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I have a fan piece left over from reassembly. the fan is mounted on a bent 90 degree piece of metal that is perforated and probably goes on the chassis somewhere. I am stumped. Here is the piece

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HI Joe, The piece you are referring to slides into the top of the chassis. if you are sitting in back of the television and the chassis is removed, the piece with the fan slides in from the top. The perforated piece slides in between the left support bracket and signal board. The fan will cover the top of the signal board, DM module and Fmt board. Once it is in place you will then plug in the usb and firewire cable at the top of the chassis. The connector for that fan is connected to the wire harness that is coming from the chassis near the dvi connection. Does this help?

Posted on Aug 11, 2010


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The switch should be mounted under the dash up around the steering column where it can contact the brake pedal arm. When not applying the brakes the switch has a piston-like piece that rides against the steel arm going up from the brake pedal. In this depressed position the brake lights are off. When you press the brake pedal the piston extends and the brake lights come on.

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I would hear it when going over speed-bumps or hitting potholes, anything that...

I would hear it when going over speed-bumps or hitting potholes, anything that made the bed move towards or away from the frame. I figured a leaf spring had lost its insulator and was squeaking, no big deal. Just use some J.B Weld and a plastic disk to break the metal-to-metal contact. I would eventually have to buy a kit that would do the job better, but a plastic disk would work for a few days - - until I got paid, anyway.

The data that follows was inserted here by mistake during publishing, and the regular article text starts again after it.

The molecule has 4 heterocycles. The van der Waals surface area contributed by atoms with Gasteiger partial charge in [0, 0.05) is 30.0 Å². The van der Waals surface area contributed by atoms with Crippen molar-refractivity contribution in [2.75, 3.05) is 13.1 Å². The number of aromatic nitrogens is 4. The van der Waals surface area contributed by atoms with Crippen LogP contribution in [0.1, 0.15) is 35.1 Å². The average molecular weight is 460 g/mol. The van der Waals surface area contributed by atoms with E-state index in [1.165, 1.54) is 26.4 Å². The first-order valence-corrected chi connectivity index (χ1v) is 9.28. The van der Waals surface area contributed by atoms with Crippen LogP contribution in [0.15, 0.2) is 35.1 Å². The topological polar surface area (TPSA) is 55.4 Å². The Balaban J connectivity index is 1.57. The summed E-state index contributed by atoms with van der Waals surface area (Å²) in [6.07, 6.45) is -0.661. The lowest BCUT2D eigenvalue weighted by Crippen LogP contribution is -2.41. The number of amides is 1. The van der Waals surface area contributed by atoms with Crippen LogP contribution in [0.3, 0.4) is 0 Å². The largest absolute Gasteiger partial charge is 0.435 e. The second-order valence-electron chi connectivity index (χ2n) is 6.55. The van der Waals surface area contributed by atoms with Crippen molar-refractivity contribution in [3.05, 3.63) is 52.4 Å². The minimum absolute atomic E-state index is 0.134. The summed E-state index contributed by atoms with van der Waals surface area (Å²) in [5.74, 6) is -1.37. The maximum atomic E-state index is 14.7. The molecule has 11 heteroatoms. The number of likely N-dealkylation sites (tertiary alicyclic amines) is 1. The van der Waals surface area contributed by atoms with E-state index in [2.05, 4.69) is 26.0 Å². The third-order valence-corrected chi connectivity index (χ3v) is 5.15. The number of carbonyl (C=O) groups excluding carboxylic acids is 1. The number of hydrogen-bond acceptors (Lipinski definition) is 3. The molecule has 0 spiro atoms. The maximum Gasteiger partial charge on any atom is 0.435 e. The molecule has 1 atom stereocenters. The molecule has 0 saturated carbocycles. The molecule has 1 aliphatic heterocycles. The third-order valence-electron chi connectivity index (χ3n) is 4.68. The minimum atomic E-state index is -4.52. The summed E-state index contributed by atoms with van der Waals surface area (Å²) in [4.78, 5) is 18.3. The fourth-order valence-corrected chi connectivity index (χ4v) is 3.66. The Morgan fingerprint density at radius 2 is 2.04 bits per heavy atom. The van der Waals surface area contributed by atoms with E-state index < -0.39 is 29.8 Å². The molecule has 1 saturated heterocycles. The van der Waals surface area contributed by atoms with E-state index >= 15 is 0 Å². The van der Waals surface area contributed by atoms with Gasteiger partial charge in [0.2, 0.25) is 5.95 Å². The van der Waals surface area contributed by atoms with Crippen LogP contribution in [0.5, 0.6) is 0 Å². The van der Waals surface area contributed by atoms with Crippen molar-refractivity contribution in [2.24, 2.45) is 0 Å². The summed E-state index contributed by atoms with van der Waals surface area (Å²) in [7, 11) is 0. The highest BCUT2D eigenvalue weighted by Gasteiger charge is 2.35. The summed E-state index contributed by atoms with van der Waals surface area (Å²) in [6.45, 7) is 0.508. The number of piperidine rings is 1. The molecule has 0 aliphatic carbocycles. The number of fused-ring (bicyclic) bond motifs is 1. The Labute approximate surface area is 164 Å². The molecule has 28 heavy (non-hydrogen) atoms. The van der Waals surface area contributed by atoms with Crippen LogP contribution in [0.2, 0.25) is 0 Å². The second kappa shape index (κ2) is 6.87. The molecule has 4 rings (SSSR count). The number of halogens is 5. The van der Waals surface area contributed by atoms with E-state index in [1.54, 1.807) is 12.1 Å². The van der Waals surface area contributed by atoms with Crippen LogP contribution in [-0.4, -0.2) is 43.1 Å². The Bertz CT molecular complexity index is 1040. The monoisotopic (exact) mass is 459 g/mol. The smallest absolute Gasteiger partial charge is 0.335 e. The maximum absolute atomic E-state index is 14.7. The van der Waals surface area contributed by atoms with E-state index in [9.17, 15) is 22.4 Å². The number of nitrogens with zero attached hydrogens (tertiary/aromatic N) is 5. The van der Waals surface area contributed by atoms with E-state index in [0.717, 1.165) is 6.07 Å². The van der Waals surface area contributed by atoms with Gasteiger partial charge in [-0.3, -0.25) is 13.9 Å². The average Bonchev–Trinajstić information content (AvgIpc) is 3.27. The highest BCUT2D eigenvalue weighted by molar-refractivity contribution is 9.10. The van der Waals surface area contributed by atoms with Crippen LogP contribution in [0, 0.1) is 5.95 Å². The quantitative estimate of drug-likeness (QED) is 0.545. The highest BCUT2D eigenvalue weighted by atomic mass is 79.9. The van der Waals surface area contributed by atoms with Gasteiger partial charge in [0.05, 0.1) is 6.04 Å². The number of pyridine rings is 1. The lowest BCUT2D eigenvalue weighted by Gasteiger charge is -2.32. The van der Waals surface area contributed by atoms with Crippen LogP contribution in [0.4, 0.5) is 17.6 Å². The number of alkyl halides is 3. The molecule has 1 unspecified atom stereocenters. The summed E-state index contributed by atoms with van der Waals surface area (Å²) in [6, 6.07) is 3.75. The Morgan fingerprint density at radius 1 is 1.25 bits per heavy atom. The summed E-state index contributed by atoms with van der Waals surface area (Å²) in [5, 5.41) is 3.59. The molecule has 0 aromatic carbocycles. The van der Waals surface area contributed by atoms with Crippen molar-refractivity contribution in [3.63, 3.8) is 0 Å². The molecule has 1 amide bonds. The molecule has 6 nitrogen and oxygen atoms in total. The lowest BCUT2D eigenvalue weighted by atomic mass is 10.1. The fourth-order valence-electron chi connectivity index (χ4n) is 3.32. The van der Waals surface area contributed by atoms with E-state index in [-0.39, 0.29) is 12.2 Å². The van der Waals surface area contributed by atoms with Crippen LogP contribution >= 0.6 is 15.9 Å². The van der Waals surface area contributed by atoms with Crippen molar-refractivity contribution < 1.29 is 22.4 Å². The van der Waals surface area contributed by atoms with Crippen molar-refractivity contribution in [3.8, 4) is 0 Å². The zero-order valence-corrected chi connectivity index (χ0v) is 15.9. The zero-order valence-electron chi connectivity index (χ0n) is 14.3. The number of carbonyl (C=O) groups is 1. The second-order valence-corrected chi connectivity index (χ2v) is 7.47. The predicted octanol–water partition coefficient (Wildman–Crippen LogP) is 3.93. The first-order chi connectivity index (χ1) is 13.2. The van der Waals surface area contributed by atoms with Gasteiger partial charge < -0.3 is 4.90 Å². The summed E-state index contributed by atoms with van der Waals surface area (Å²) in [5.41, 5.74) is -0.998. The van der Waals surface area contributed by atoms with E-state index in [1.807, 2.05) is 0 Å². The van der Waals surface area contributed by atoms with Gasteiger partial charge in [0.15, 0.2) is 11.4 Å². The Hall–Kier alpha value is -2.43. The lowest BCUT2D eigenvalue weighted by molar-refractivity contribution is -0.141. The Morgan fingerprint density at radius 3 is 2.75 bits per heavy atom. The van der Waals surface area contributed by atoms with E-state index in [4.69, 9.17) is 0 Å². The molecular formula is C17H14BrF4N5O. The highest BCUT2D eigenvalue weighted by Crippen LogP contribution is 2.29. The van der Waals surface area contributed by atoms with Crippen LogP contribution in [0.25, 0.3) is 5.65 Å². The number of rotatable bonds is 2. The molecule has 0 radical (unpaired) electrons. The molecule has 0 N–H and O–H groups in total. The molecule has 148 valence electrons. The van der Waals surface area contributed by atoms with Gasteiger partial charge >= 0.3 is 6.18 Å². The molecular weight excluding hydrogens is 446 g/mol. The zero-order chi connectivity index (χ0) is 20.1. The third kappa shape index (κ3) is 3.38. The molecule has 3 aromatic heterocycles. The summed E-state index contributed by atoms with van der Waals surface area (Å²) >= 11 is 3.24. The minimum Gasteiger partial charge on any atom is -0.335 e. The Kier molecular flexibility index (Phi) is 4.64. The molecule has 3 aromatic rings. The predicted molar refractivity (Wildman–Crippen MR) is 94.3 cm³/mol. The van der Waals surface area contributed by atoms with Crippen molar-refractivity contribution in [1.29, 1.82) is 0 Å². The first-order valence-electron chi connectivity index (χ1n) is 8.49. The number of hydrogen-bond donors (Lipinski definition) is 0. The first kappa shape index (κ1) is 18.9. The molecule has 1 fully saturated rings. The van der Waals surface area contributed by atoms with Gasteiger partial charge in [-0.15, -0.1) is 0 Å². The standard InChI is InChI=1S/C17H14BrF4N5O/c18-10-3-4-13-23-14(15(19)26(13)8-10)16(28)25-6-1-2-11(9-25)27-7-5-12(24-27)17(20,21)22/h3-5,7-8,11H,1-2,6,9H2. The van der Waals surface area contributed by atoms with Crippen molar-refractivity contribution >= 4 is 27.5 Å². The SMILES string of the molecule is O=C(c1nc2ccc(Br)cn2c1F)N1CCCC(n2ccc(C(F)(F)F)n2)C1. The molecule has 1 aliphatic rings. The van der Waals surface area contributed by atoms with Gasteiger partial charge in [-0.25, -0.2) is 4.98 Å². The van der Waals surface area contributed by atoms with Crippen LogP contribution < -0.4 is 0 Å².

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I bought a 4.5" Black and Decker grinder/sander and set about to get the remaining shock housing off of the truck. Had to grind out three bolts and punch them out of the frame. Then I used the grinder to cut up several pieces of a twin-sized bed frame. Any good, thick metal will work. There was not much left to the original shock mount after I had sanded away the rust. I also used the grinder to get rid of any thin, flexible, sub-par metal remaining on the mount.
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The twin-sized bedframe was very difficult to bend, what we did was grind the corner off, so there were two individual flat pieces. We left these individual strips very long in length, often three or four foot long. Insert a small amount of it into the vice and pull down on the rest of it like a handle. This proved to be the quickest and easiest way to put the right bend to the metal. Of course we perfected the bends with a small ball-peen hammer and larger three pound mallet.
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Total project cost: $35 grinder (which I needed anyway), $10 sanding pads/wire brush, and a small tube of welding rods for about $20( and I still have about half). All - in - all, a good decision to re-fabricate instead of buying another mount. Now I have additional tools and supplies for future projects.

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1 Answer

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